Here, the federal claims supporting this Court's jurisdiction have been settled and a consent judgment has been entered. No federal claims remain pending and thus § 1367(c)(3) provides a basis for declining jurisdiction over the motion to disburse. See Mooney v. Nw. Ill. Reg'l Commuter R.R. Corp., 128 F.Supp.2d 1178, 1181 (N.D. Ill. 2001) (where federal claim was settled, § 1367(c)(3) provided basis for declining jurisdiction over state law claim). The Court need not entertain the parties' contract dispute simply because the Court has retained jurisdiction to enforce the settlement agreement, particularly where this dispute does not require interpretation of the settlement agreement but rather of a separate contract. See Dargis, 526 F.3d at 991 (finding "no reason" for a district court to entertain state law claims simply because judgment was entered in the plaintiff's favor on a federal claim).

Moreover, none of the exceptions apply. This Court has not substantively addressed the issues raised by Lokesh's request for disbursal. Nor is this Court familiar with the facts of the FCA claim, as the case was transferred to it after the consent judgment was entered. See Mooney, 128 F.Supp.2d at 1181 (noting that judicial economy would not be served by retaining jurisdiction over state law claims where a different judge had presided over the case "virtually from its inception"). And despite Lokesh's continued efforts to invoke federal law, the Court is not persuaded that issues surrounding the proper distribution of the relator recovery will require an interpretation of federal law. Although the facts of the underlying litigation may have some bearing on the resolution of the dispute, the ultimate question will be one of state law contract interpretation, not of the FCA. See S.G. by & through Garcia v. Calica, No. 13 C 5405, 2013 WL 5818457, at *3 (N.D. Ill. Oct. 29, 2013) (reference to federal statutes as part of contractual dispute did not mean that dispute belonged in federal court); Sentry Ins. A Mut. Co. v. Regal Ware, Inc., No. 10-CV-168-WMC, 2012 WL 1088585, at *4 (W.D. Wis. Mar. 30, 2012) (declining to exercise supplemental jurisdiction over unjust enrichment claim where disputed legal question was distinct from facts of underlying litigation). Further, there is no time bar to asserting the parties' claims in state court, as evidenced by the pendency of Rakesh's declaratory judgment action in state court. Lokesh can assert any issues not already raised as counterclaims to Rakesh's complaint. Finally, it is not clearly apparent how the motion to disburse should be decided, with further factual development and argument required from all parties.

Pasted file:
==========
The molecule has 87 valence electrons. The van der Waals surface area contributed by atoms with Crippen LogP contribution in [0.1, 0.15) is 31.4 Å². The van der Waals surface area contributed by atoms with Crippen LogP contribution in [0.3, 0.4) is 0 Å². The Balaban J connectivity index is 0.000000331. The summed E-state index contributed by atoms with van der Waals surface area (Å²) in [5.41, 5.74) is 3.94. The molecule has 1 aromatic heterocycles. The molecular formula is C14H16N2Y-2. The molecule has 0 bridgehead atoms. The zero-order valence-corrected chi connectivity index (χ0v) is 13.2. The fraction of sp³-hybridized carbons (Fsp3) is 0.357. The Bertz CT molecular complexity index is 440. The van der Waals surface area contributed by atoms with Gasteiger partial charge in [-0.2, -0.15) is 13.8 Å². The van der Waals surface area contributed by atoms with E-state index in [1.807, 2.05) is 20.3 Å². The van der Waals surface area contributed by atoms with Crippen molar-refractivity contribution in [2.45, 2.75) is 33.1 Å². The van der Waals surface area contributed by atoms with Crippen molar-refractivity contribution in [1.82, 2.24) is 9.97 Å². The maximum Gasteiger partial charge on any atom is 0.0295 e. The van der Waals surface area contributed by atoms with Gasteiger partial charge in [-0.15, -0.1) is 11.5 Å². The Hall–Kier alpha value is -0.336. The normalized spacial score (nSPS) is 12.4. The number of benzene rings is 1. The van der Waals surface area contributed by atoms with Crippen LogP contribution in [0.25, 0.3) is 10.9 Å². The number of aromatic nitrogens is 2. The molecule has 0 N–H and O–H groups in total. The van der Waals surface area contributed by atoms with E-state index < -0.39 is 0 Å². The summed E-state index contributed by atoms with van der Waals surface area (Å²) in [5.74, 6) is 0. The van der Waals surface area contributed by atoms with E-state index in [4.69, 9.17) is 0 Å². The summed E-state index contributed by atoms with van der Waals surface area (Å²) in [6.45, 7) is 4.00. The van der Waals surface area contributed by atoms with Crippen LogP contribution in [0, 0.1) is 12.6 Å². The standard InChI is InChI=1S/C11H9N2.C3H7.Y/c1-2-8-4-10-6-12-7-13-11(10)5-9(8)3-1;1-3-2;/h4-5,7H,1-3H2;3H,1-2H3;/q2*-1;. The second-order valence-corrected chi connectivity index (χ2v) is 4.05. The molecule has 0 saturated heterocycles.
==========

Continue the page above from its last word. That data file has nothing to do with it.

Thus, the Court declines to exercise supplemental jurisdiction over the dispute regarding the disbursal of the relator recovery. The pending motions to disburse relator recovery and for adjudication of attorney's fees [48], to join [68], and to dismiss or stay [70, 72] are terminated.